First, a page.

DENVER - There was plenty of skepticism among players when, before the 2005-06 season, the NHL vowed to crack down on the clutching, grabbing and obstruction that had plagued the league and slowed down the game. They'd heard that promise before. Colorado forward Alex Tanguay's reaction was not uncommon. "Hopefully they can last the whole season," he said during training camp. "But we'll see." So far, players and coaches have been pleasantly surprised about how consistently rules have been enforced this season. But the biggest test remains. The playoffs. In the past, NHL hockey has become much more conservative in the playoffs than it is in the regular season and officials have allowed players to get away with more clutching and grabbing. But NHL director of officiating Stephen Walkom said Wednesday "there's very little concern," that officials will put away their whistles in the playoffs and revert to the standards of postseasons past. "I've got a lot of confidence in these guys, they understand their responsibilities in these games, and if they see a foul in these games, I fully expect they'll react to it," Walkom said. "I believe we've given them the proper instructions to stay the course, and they're committed to stay the course." NHL commissioner Gary Bettman was more blunt: ""My instructions are if an official puts his whistle away, (Walkom and senior executive vice president of hockey operations Colin Campbell) should put the official away for the rest of the playoffs. ... If a guy decides he's putting the whistle away, he's done." As they have all season, players will wait and see. "My understanding, they're going to be calling it the same way," Edmonton Oilers defenseman Chris Pronger said. "I can't really give you an answer until we really get started to see what they're going to do. But what they say and what they do, we'll find out."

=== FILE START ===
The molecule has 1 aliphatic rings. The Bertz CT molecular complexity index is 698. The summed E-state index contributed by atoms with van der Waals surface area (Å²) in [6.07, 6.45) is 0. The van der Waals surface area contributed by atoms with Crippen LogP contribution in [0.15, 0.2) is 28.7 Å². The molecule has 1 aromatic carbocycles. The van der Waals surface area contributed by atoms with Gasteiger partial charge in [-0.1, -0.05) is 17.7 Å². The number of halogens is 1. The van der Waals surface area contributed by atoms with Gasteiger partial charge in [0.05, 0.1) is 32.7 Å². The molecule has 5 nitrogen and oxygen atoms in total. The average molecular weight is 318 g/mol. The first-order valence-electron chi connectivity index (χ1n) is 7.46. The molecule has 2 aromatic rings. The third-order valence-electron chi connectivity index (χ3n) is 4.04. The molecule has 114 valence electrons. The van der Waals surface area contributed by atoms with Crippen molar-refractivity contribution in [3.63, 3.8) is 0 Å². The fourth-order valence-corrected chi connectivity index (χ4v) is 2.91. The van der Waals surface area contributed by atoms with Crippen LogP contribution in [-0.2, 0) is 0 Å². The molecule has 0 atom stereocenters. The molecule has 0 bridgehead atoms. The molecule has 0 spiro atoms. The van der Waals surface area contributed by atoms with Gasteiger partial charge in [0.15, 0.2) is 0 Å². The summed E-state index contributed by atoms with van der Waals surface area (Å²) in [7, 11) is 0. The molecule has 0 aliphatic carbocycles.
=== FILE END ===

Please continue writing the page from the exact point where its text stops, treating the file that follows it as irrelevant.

Colorado Springs Gazette has disabled the comments for this article.